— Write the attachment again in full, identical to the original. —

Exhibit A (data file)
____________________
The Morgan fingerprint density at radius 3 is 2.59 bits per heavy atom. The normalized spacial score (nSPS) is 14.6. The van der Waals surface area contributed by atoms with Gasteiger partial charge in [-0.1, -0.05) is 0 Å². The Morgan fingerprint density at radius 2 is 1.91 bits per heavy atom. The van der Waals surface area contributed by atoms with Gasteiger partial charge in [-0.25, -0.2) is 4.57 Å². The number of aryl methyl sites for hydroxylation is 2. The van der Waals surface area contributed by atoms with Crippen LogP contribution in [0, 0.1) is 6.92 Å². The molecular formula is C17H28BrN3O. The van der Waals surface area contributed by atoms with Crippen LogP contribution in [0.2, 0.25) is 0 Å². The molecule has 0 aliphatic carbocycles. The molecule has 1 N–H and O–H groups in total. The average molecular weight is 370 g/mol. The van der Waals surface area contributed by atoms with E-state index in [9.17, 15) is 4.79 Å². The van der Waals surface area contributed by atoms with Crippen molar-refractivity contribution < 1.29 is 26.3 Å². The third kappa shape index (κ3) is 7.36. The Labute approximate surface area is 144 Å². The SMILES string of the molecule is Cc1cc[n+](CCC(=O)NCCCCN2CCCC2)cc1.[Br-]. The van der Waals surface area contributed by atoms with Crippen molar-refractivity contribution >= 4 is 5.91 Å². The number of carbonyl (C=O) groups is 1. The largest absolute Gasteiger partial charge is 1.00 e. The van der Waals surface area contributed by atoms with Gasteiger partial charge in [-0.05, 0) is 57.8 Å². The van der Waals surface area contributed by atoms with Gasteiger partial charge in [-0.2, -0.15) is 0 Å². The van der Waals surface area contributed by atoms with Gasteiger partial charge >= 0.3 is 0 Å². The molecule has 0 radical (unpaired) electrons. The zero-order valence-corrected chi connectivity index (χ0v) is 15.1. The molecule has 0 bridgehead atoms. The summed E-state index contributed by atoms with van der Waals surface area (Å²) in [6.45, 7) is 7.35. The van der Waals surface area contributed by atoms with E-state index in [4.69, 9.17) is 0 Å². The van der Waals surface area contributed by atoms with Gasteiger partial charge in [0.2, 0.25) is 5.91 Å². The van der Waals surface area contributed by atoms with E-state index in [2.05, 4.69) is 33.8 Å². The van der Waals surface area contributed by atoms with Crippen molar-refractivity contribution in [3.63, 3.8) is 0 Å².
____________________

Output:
The Morgan fingerprint density at radius 3 is 2.59 bits per heavy atom. The normalized spacial score (nSPS) is 14.6. The van der Waals surface area contributed by atoms with Gasteiger partial charge in [-0.1, -0.05) is 0 Å². The Morgan fingerprint density at radius 2 is 1.91 bits per heavy atom. The van der Waals surface area contributed by atoms with Gasteiger partial charge in [-0.25, -0.2) is 4.57 Å². The number of aryl methyl sites for hydroxylation is 2. The van der Waals surface area contributed by atoms with Crippen LogP contribution in [0, 0.1) is 6.92 Å². The molecular formula is C17H28BrN3O. The van der Waals surface area contributed by atoms with Crippen LogP contribution in [0.2, 0.25) is 0 Å². The molecule has 0 aliphatic carbocycles. The molecule has 1 N–H and O–H groups in total. The average molecular weight is 370 g/mol. The van der Waals surface area contributed by atoms with E-state index in [9.17, 15) is 4.79 Å². The van der Waals surface area contributed by atoms with Crippen molar-refractivity contribution < 1.29 is 26.3 Å². The third kappa shape index (κ3) is 7.36. The Labute approximate surface area is 144 Å². The SMILES string of the molecule is Cc1cc[n+](CCC(=O)NCCCCN2CCCC2)cc1.[Br-]. The van der Waals surface area contributed by atoms with Crippen molar-refractivity contribution >= 4 is 5.91 Å². The number of carbonyl (C=O) groups is 1. The largest absolute Gasteiger partial charge is 1.00 e. The van der Waals surface area contributed by atoms with Gasteiger partial charge in [-0.05, 0) is 57.8 Å². The van der Waals surface area contributed by atoms with Gasteiger partial charge in [-0.2, -0.15) is 0 Å². The van der Waals surface area contributed by atoms with Gasteiger partial charge >= 0.3 is 0 Å². The molecule has 0 radical (unpaired) electrons. The zero-order valence-corrected chi connectivity index (χ0v) is 15.1. The molecule has 0 bridgehead atoms. The summed E-state index contributed by atoms with van der Waals surface area (Å²) in [6.45, 7) is 7.35. The van der Waals surface area contributed by atoms with E-state index in [4.69, 9.17) is 0 Å². The van der Waals surface area contributed by atoms with Gasteiger partial charge in [0.2, 0.25) is 5.91 Å². The van der Waals surface area contributed by atoms with E-state index in [2.05, 4.69) is 33.8 Å². The van der Waals surface area contributed by atoms with Crippen molar-refractivity contribution in [3.63, 3.8) is 0 Å².